Image by Mario Modesto Mata.

When researchers find a bone or artifact, how do they know how old it is?  While there are a number of answers to that question, most of which depend largely on the age and surroundings of the item, carbon dating is surely one of the most important.  The physics, chemistry, and biology, behind carbon dating is absolutely fascinating and worth knowing.  I'll outline a few key points below.

Step 1 - Stars burp all over the atmosphere.

Earth is constantly being bombarded with cosmic radiation, which are highly energetic, charged particles that originate from stellar disturbances, like solar flares and supernovae.  Some of these particles collide with atmospheric nitrogen and knock off one of its protons.  What do you get when you subtract one proton from nitrogen?  Carbon!  But not any old carbon - you get a radioactive form called carbon-14 (the number '14' is the number of protons and neutrons the isotope has).

Step 2 - Radioactive carbon enters the water supply and plants.

It is wondrous to consider that almost all of the mass of plants is from condensed air.  During photosynthesis plants turn carbon dioxide into sugar. Some of those sugars are made into long chain molecules like cellulose, which makes up most of the woody, pulpy portion of trees and plants. Carbon dioxide gas also dissolves in water, sometimes forming carbonic acid.  This is a concern because as the global CO2 levels increase, so does the acidity of rain, the ocean, and freshwater.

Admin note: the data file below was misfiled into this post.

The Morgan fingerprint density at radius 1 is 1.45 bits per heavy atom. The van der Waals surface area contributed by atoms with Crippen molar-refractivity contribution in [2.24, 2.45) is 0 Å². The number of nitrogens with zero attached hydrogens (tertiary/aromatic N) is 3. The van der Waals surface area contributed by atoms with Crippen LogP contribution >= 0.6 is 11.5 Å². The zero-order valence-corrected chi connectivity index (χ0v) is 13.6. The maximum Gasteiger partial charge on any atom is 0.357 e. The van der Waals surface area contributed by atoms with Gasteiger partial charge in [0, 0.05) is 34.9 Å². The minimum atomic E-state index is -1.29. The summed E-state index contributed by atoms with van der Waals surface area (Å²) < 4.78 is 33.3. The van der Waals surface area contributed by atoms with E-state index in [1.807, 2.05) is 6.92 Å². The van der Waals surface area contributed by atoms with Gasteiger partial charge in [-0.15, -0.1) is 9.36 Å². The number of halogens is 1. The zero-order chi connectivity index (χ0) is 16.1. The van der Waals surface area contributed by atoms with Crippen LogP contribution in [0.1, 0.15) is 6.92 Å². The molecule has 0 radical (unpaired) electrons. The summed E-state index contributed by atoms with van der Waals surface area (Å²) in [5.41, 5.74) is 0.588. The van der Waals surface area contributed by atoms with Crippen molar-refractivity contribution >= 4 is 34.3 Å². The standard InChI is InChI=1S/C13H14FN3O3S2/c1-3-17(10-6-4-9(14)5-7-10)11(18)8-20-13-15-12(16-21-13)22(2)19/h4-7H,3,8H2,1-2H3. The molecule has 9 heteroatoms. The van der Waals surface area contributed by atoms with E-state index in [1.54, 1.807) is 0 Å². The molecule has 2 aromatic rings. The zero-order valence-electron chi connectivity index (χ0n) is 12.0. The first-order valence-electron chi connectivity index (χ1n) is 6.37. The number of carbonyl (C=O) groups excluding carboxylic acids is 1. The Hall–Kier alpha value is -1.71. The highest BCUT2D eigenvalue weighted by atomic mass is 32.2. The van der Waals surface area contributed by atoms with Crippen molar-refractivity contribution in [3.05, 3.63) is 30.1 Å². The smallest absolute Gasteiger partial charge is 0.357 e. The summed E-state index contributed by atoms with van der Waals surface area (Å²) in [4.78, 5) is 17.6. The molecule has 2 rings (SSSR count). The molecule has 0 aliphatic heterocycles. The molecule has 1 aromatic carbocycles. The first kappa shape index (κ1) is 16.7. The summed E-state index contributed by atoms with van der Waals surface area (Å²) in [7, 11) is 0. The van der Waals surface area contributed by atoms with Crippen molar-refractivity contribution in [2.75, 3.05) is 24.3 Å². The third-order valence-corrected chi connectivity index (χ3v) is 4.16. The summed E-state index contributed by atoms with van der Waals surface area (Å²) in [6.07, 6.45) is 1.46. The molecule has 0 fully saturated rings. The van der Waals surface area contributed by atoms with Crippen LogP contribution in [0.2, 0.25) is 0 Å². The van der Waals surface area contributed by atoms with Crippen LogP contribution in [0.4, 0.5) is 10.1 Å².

Step 3 - Animals eat or drink the radioactive carbon.

You and all other animals are made up of carbon fixed by plants (and nitrogen fixed by bacteria!).  So, if some of that carbon  from plants/water is radioactive, so are you!

Step 4 - Get buried!

This is important.  For carbon-14 radiometric dating to be accurate, a fossil or artifact must be buried to avoid exposure to recently fixed radioactive carbon.

Step 5 - Decay!

For reasons that physics doesn't fully understand, atoms like to have very particular ratios of neutrons to protons.  If they aren't in a happy ratio, they decay and give off particles or radiation until they are in an optimal ratio of neutrons to protons.  For carbon-14, it gives off an electron and an antineutrino forming stable nitrogen.  Radioactive samples, like carbon-14, decay at very predictable and measurable rates.

Step 6 - Measure a radioactive isotope's half-life decay rate.

The term 'half-life' refers to the amount of time it takes for half of a sample's radioactive isotopes to turn into a stable isotopes.  We can determine the half life of an isotope by measuring how much radiation a sample produces over a given time period from a known number of radioactive atoms.

Step 7 - Avoid contaminants.

Limestone (calcium carbonate) can introduce much older carbon to a sample giving it the appearance of age.  Also, solar flare cycles and cycles in the protective magnetosphere affect how much radioactive carbon is produced in the atmosphere, but these have been relatively constant within the range that carbon dating is accurate (about 60,000 years ± 2,000 years).

Step 8 - Compare a sample's ratio of radioactive to non-radioactive isotopes.

Right now you and just about every other living thing has about 1 radioactive carbon-14 for every trillion stable carbon atoms.  That amount halves once every roughly 5,730±40 years.  So, if you plug your percentage of radioactive carbon to stable carbon into a formula, you can get a reliable estimation of the sample's age!  

The carbon cycle via NASA.




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